A criminal justice reform advocate who helped pass sweeping changes to the criminal code including reducing sentences for those convicted of crimes in Washington, D.C., was shot and killed in the city last Tuesday, just hours before the city council passed the bill.
Kelvin Blowe, 32, worked as a policy and advocacy associate at DC Justice Lab and testified before the DC city council about reforming the city’s justice system.
Around 5:25 a.m. on Nov. 15, he was on the way home from his job as a security guard when he was shot and killed in the southeastern part of the city.
“It’s kind of hard to put into words what it feels like to see his work come to fruition without being able to share in that celebration with him,” Patrice Sulton, Executive Director DC Justice Lab, told Fox 5 DC. “In some ways the timing of it is an added injury on top of the loss. And I think we lost a really powerful voice in a really important movement and that’s not something that we’ll be able to replace.”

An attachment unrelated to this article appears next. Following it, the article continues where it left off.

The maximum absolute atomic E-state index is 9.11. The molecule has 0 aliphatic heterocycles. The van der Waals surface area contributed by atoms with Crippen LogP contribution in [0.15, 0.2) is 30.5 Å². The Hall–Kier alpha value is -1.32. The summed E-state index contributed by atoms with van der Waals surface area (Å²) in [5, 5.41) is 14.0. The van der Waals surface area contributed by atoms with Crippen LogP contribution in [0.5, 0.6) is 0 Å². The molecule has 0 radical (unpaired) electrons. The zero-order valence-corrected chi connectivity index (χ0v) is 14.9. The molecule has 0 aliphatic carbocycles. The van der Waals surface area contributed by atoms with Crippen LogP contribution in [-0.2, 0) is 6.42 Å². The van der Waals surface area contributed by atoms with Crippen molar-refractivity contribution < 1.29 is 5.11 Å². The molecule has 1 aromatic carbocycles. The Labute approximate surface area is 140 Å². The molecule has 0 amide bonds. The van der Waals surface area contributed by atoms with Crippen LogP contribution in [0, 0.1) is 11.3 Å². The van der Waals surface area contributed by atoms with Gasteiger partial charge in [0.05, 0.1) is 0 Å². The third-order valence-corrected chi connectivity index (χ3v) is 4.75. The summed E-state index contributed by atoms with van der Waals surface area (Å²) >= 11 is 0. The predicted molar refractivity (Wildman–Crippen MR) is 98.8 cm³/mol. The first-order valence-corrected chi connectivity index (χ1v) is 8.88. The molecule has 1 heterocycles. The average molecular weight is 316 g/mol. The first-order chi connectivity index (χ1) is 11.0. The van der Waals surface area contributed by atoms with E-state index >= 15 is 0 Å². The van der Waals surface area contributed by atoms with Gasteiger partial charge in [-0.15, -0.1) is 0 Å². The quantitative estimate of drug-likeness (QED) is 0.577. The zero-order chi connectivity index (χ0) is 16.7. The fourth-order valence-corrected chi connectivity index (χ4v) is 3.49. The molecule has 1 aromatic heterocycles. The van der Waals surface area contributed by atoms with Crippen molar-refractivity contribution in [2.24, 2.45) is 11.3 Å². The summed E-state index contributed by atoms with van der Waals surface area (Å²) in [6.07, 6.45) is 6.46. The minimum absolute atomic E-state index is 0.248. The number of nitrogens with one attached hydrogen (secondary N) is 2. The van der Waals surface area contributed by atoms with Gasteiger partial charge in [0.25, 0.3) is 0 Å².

The city council passed the criminal justice overhaul hours after his death. If it is signed by Mayor Muriel Bowser, then it will get rid of most mandatory minimum sentences, expand who is eligible for jury trials, and reduce maximum penalties for burglaries, carjackings and robberies, according to the Washington Post.
Blowe, a Marine Corps veteran, struggled with PTSD and drugs after getting out of the military, leading to a 66-month prison sentence. His time behind bars inspired him to help others navigate society after being incarcerated.
“We have to learn to love each other and bring the city together – that’s what my nephew was trying to do,” Rev Keith Johnson, Blowe’s uncle who helped raise him and his brothers, told Fox 5 DC.
DC police said Monday that there have been no developments in the investigation into Blowe’s killing.